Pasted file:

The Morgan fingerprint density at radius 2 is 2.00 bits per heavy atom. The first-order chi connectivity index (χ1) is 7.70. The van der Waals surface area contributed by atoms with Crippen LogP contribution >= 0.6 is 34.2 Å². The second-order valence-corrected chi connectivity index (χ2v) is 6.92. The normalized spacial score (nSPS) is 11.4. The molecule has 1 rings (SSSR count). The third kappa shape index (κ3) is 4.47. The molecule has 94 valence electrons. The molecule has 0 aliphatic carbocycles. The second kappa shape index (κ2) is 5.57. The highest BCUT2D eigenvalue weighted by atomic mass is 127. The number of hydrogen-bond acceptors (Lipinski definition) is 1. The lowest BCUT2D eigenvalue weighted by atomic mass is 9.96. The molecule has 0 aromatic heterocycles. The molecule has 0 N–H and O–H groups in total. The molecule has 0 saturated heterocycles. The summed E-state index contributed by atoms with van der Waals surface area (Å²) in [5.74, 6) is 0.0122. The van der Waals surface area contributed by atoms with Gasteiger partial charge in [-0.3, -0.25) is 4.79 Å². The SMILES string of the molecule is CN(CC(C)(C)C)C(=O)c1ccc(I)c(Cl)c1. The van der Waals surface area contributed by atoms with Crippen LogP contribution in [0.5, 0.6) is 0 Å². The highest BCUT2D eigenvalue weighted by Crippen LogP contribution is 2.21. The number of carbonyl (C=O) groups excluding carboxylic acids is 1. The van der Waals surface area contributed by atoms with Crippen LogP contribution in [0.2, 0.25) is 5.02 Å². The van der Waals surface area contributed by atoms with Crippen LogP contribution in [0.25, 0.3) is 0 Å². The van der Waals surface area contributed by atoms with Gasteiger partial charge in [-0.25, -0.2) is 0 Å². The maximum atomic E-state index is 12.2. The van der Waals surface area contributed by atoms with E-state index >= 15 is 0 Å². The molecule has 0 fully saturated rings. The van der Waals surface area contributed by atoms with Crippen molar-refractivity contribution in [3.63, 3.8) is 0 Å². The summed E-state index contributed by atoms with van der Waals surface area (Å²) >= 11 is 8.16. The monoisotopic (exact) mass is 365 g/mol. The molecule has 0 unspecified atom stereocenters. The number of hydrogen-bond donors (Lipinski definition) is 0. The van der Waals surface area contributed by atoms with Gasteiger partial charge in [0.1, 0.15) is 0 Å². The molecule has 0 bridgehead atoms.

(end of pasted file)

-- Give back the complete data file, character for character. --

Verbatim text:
The Morgan fingerprint density at radius 2 is 2.00 bits per heavy atom. The first-order chi connectivity index (χ1) is 7.70. The van der Waals surface area contributed by atoms with Crippen LogP contribution >= 0.6 is 34.2 Å². The second-order valence-corrected chi connectivity index (χ2v) is 6.92. The normalized spacial score (nSPS) is 11.4. The molecule has 1 rings (SSSR count). The third kappa shape index (κ3) is 4.47. The molecule has 94 valence electrons. The molecule has 0 aliphatic carbocycles. The second kappa shape index (κ2) is 5.57. The highest BCUT2D eigenvalue weighted by atomic mass is 127. The number of hydrogen-bond acceptors (Lipinski definition) is 1. The lowest BCUT2D eigenvalue weighted by atomic mass is 9.96. The molecule has 0 aromatic heterocycles. The molecule has 0 N–H and O–H groups in total. The molecule has 0 saturated heterocycles. The summed E-state index contributed by atoms with van der Waals surface area (Å²) in [5.74, 6) is 0.0122. The van der Waals surface area contributed by atoms with Gasteiger partial charge in [-0.3, -0.25) is 4.79 Å². The SMILES string of the molecule is CN(CC(C)(C)C)C(=O)c1ccc(I)c(Cl)c1. The van der Waals surface area contributed by atoms with Crippen LogP contribution in [0.5, 0.6) is 0 Å². The highest BCUT2D eigenvalue weighted by Crippen LogP contribution is 2.21. The number of carbonyl (C=O) groups excluding carboxylic acids is 1. The van der Waals surface area contributed by atoms with Crippen LogP contribution in [0.2, 0.25) is 5.02 Å². The van der Waals surface area contributed by atoms with Crippen LogP contribution in [0.25, 0.3) is 0 Å². The van der Waals surface area contributed by atoms with Gasteiger partial charge in [-0.25, -0.2) is 0 Å². The maximum atomic E-state index is 12.2. The van der Waals surface area contributed by atoms with E-state index >= 15 is 0 Å². The molecule has 0 fully saturated rings. The van der Waals surface area contributed by atoms with Crippen molar-refractivity contribution in [3.63, 3.8) is 0 Å². The summed E-state index contributed by atoms with van der Waals surface area (Å²) >= 11 is 8.16. The monoisotopic (exact) mass is 365 g/mol. The molecule has 0 unspecified atom stereocenters. The number of hydrogen-bond donors (Lipinski definition) is 0. The van der Waals surface area contributed by atoms with Gasteiger partial charge in [0.1, 0.15) is 0 Å². The molecule has 0 bridgehead atoms.